Letters From the Past: Part 2
In September of 2017, I wrote an article about the hundreds of letters I found that had been received when I first began working seriously on genealogy in 1978. As mentioned before, these letters are a treasure trove of genealogical information, newsy items, and certainly bring back fond memories of the people who first helped me in compiling the descendants of our patriarch, Andreas Hagenbuch (b. 1715).
In late May of 1978, I sent an introductory letter to Frank Hagenbuch from Stillwater, PA along with a form to complete. Frank’s line is: Andreas (b. 1715) > John (b. 1763) > Daniel (b. 1803) > Frederick (b. 1827) > Oscar (b. 1856) > McHenry (b. 1893) > Frank (b. 1916). He must have not completed the form as on May 24 he wrote:
Just got your second letter. Was pleased to have correspondence from you.
Then he wrote down his family information in that letter, and I also have a completed form from him too. Frank’s letter with his family information is typical of many I received as he does not have a complete family line past his grandfather. Frank wrote:
I think my great grandfather’s name was Fred. The Hagenbuch homestead where he lived is near the Hidlay Church. Fred had five children. I do not know what my great grandmother’s name was.
By the way, Frank’s great grandmother was Margaret Hidlay—Hidlay Lutheran Church being named for her family! Frank ends the letter with this note:
One last bit of information which I don’t know if it is correct. It is my thinking that our family came from Switzerland. I had a furlough in Switzerland in 1944. I was told there were a lot of Hagenbuchs in that country. I had no opportunity to contact any people by that name.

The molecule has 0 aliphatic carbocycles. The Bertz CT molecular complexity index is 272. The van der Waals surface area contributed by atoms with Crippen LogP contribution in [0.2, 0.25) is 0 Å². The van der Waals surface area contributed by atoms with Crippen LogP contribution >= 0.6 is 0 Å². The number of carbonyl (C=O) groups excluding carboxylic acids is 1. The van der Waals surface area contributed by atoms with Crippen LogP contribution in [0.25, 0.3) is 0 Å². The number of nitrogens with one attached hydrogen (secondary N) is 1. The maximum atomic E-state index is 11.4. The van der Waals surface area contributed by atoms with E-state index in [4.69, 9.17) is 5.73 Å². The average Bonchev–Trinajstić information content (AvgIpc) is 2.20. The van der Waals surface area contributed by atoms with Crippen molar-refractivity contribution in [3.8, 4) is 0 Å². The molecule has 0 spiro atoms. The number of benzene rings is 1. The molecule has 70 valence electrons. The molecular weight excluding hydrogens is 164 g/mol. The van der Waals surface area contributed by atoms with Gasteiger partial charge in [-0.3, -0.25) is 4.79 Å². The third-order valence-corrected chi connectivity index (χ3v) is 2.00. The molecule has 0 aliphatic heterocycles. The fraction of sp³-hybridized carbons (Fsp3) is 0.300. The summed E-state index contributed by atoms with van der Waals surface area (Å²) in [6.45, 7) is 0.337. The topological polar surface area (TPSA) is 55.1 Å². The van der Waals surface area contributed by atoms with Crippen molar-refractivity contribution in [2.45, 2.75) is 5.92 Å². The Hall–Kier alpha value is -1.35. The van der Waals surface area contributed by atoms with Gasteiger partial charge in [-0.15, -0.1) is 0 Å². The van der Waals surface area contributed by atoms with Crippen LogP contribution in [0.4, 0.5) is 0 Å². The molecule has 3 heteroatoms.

I have two other letters from Frank in the archives; one dated Aug 1, 1978 and the other dated Feb. 15, 1979 when he wrote that his health was declining. I have no other letters from Frank in the archives but according to Findagrave he died in 1999 and is buried at the Stillwater Cemetery in Columbia County, PA.
One of the close relatives I reconnected with in 1978 was Bruice Hagenbuch who, along with his brother Andrew and his sister Julia, owned the homestead which had been in my Hagenbuch family since 1853. It was in that year that it was purchased by my great great grandfather William Hagenbuch (b. 1807).
Since the three siblings owned the Montour County Hagenbuch farm and lived near the family church, Oak Grove Lutheran, I always had somewhat of an association with them. In the summer of 1970, I had even helped out on the farm and had gotten to know these first cousins once removed quite well. But, after I went away to college, married, and moved to Herndon, PA, I had not kept in contact.
In 1978 I reconnected with Bruice as he best knew the history of our Montour County family. In 1975 he had made application to the state to have the farm designated as a century farm since it had been in the family since 1853. On November 19, 1978 Bruice wrote the following about the farm’s Hagenbuch roots: